What it looks like – The cake will rise in the oven then deflate as it cools. Don’t be alarmed when you see that it settles with a “crater” in the centre. This is the way it is supposed to be! And as you eat you will appreciate the contrast it effects, ie. you get more of the fluffier, addictively-crispy meringue-ish sides and the right amount of the rich, fudge-y brownie-like centre of the cake.

Freshly made Olive oil hazelnut cake ready to be served
Olive oil hazelnut cake on a plate ready to be eaten

Sprinkle the cake with roughly-chopped toasted hazelnuts, if you want to double up on the hazelnut flavour like I do. Finally, dust with icing sugar, slice and serve!

Charlotte suggests serving with a dollop of crème fraîche, which I did when I served it to friends. I even served the cake on a plate and provided forks. But in real life, I just grab a slice with my hand. Make it. And you’ll understand what I mean! – Nagi x

PS. I realise I’ve used the description “brownie” a lot to describe the cake’s texture, but there is no chocolate flavour here! Sorry if you’ve been confused.

Watch how to make it

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Overhead photo of Olive oil hazelnut cake

Hazelnut Olive Oil Cake (GF, DF)


Tap or hover to scale

Recipe video above: This is the Lemon Olive Oil cake from a delightful cookbook called “Just Desserts” by Charlotte Ree. I’ve taken the liberty of renaming it because I enjoy the hazelnut flavour so much, I wanted to headline it. So I did!Personally, olive oil in desserts confuses my taste buds. So I like that it’s not a dominant flavour here, hazelnut is. Olive oil gives this cake a rich brownie-like texture in a way that butter never will. I’m addicted to the meringue-like crispy edges – I want to slice it all off and run away with it!This is an excellent gluten-free, dairy-free cake you can make for gatherings that pretty much everyone can enjoy. Don’t skip the lemon zest! I tried it with and without, and it’s amazing how it brings out the hazelnut flavour. I LOVE THIS cake!


  • Preheat oven to 170°C / 340°F (150°C fan). Grease a 20 cm/8″ springform pan with olive oil then line with baking paper (parchment paper), then grease the paper. (Note 6)

  • Dry ingredients: In a medium bowl, mix the hazelnut meal, baking soda, lemon and salt.

  • Beat wet ingredients: In a large bowl, beat the olive oil, eggs and sugar for 2 to 3 minutes on speed 7 of a handheld beater or until it becomes pale and thick (like pouring cream).

  • Add vanilla and beat on speed 1 for 10 seconds.

  • Mix in dry: Add the Dry ingredients and mix in gently using a rubber spatula.

  • Bake 45 minutes: Pour the batter into the prepared pan and bake for 45 minutes. It will puff up dramatically in the oven but it collapses as it cools.

  • Cool: Remove from the oven and allow the cake to fully cool in the pan before releasing from the springform pan. This is a rustic cake that has higher edges and a flatter centre. Perfect proportions, I say: plenty of meringue-like edges and not an overwhelming amount of the rich brownie-like centre of the cake!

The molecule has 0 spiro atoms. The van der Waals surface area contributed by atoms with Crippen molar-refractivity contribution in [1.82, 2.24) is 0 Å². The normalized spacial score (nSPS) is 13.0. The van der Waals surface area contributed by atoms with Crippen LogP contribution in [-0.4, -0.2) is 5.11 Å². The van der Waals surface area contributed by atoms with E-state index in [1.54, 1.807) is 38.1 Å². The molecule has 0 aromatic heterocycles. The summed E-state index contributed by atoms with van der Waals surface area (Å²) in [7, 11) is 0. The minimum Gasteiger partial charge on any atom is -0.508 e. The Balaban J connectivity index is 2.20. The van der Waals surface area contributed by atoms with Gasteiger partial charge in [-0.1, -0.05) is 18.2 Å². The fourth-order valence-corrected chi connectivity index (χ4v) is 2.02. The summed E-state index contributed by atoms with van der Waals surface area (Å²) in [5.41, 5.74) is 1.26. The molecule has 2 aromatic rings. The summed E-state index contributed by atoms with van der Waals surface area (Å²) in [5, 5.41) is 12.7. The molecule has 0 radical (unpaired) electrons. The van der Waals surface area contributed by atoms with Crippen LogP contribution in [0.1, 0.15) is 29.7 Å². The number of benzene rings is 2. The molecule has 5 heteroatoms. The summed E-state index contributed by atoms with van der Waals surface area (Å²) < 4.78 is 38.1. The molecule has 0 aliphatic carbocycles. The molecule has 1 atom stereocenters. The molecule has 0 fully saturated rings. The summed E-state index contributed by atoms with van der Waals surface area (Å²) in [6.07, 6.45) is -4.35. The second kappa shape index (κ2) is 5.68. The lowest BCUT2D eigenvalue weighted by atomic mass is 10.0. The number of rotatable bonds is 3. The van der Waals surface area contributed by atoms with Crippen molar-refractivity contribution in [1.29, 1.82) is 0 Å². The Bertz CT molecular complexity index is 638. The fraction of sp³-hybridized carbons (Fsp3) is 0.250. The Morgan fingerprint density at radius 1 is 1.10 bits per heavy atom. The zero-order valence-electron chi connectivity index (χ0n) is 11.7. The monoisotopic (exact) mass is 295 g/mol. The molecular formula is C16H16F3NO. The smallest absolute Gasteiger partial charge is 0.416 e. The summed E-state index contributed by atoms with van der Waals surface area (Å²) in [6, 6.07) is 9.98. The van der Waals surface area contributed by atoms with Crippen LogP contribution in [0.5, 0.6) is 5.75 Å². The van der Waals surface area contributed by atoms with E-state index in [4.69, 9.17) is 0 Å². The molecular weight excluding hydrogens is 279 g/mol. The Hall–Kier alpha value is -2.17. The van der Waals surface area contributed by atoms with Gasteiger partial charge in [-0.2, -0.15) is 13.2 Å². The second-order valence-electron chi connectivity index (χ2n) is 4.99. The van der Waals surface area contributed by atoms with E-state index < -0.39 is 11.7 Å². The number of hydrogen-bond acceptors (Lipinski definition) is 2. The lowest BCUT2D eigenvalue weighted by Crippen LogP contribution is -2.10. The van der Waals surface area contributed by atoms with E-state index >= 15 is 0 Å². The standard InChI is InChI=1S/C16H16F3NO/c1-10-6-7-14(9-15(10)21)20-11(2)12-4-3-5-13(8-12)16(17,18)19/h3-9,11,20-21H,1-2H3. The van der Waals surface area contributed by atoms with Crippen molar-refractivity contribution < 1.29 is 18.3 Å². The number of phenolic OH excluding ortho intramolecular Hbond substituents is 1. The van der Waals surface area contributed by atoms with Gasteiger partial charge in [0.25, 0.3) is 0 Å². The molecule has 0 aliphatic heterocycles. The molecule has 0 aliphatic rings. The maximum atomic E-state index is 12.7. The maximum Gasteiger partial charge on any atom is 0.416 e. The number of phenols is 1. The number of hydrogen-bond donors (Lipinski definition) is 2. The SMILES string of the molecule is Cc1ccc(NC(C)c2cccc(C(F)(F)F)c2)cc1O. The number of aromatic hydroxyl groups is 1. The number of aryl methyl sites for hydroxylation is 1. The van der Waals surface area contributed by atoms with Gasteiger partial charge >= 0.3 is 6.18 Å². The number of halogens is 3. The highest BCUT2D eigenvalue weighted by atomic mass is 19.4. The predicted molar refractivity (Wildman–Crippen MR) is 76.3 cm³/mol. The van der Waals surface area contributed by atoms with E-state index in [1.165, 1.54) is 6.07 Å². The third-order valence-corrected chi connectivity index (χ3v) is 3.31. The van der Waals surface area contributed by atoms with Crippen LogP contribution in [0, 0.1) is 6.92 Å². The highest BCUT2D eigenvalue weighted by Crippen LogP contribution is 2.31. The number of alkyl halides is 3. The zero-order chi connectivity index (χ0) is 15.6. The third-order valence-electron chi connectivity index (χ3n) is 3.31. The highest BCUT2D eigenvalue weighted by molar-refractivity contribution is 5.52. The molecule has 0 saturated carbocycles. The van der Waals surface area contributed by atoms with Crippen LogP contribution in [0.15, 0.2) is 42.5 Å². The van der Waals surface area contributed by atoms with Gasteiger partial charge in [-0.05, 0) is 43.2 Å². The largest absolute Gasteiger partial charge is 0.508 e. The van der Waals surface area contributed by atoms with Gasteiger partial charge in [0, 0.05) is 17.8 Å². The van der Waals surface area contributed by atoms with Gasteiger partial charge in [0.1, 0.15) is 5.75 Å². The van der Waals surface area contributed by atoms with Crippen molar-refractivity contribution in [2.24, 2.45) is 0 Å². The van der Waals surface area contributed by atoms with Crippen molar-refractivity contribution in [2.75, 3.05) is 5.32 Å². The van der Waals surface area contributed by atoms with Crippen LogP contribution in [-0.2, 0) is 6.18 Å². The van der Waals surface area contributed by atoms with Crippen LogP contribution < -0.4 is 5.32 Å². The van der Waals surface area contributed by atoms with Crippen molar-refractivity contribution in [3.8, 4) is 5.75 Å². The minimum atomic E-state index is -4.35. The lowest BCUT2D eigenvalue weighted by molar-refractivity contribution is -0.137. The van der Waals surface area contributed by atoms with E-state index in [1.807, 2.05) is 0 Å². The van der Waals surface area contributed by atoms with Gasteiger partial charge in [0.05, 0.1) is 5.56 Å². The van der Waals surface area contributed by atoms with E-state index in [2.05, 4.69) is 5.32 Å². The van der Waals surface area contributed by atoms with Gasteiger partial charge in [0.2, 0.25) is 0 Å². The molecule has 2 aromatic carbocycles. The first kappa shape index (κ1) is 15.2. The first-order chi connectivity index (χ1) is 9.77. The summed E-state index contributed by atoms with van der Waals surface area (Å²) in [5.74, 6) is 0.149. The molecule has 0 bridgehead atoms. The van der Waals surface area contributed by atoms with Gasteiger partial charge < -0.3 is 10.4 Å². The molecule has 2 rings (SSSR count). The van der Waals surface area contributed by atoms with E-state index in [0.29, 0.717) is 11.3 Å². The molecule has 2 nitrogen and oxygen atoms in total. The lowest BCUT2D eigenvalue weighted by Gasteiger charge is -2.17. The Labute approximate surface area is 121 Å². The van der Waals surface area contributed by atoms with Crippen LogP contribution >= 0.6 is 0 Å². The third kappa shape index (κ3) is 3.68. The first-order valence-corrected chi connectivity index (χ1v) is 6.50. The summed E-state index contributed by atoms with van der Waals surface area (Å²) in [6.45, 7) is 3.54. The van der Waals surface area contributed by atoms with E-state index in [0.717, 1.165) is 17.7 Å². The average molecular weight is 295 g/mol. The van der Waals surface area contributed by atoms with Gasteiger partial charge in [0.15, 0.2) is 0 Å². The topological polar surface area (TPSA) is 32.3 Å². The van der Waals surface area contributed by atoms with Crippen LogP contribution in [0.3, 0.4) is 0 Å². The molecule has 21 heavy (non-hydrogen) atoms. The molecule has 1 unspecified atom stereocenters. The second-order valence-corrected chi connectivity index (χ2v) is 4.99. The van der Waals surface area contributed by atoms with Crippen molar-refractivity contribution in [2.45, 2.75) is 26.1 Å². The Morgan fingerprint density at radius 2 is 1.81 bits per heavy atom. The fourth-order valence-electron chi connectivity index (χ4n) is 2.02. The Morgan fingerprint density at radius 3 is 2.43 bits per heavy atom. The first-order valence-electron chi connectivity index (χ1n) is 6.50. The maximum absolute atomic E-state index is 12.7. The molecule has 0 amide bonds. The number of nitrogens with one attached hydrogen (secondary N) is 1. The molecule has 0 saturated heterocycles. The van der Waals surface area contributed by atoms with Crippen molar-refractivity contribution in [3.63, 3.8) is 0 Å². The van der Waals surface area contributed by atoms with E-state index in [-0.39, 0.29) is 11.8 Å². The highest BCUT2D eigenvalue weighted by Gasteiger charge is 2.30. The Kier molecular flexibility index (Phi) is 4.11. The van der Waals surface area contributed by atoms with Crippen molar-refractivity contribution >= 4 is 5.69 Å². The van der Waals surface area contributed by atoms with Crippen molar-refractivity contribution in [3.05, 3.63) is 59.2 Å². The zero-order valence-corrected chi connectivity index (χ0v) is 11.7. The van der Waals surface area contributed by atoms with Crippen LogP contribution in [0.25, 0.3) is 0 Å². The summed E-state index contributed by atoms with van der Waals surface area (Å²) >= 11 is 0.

• Decorate: Sprinkle with hazelnuts and dust with icing sugar, if desired. Serve fully cool.

Recipe Notes:

1. Hazelnut meal is ground hazelnuts. It’s like almond meal except, well, made using hazelnuts! Substitute with almond meal.
MEASURING (important): Scales are best because the volume of hazelnut meal varies depending on freshness which makes cups quite unreliable. But if you only have cups, then spoon it in and press down really firmly to pack the hazelnut meal to measure out 1 3/4 cups. This cake is quite forgiving so it’s ok if you mis measure a bit. If anything, err on the side of a little too much hazelnut meal because the cake is so moist, it can definitely take more hazelnut without compromising the outcome. But if you drastically under-measure, the cake may not set.
2. Baking powder also works – 1 1/2 teaspoons – but the rising is better with baking soda.
3. Olive oil quality – most olive oil cakes call for really good quality olive oil because you can really taste it. In this cake, it’s much more subtle and is more a background ingredient used for cake moistness. So just use a decent-quality one that you’d use for salad dressings. But no need to use a $50 bottle.
4. Eggs – 50 to 60g / 2 oz each (cartons usually labelled “large eggs”) at room temperature, not fridge-cold (it won’t aerate as well).
5. Toasted hazelnuts – Bake for 10 minutes in at 180°C/350°C (160°C fan) oven, shaking tray once or twice during cooking.
6. Springform pans are best for ease of removal. Otherwise, a cake pan without a loose base will be fine but you’ll need to refrigerate the cake for 1 hour or so (after cooling) so it firms up enough to flip out of the pan without breaking.
Greasing the pan is safest to be 100% sure of easy removal.
7. Storage – Cake will keep for 3 days in an airtight container in the pantry (though if it’s super-hot where you are it’s safer to keep in the fridge).

Nutrition Information:

Calories: 3312cal (166%)Carbohydrates: 239g (80%)Protein: 48g (96%)Fat: 252g (388%)Saturated Fat: 27g (169%)Polyunsaturated Fat: 16gMonounsaturated Fat: 97gTrans Fat: 1gCholesterol: 491mg (164%)Sodium: 192mg (8%)Potassium: 403mg (12%)Fiber: 23g (96%)Sugar: 209g (232%)Vitamin A: 719IU (14%)Vitamin C: 10mg (12%)Calcium: 373mg (37%)Iron: 14mg (78%)

Life of Dozer

When it rains, Dozer really enjoys standing at the doggie door holding the door open with his head, looking out and contemplating the meaning of life as he watches the rain pitter-patter on the deck …..

… as well as letting the blustery cold wind blast inside through the hole, not to mention all the RAIN that comes in!!! 😖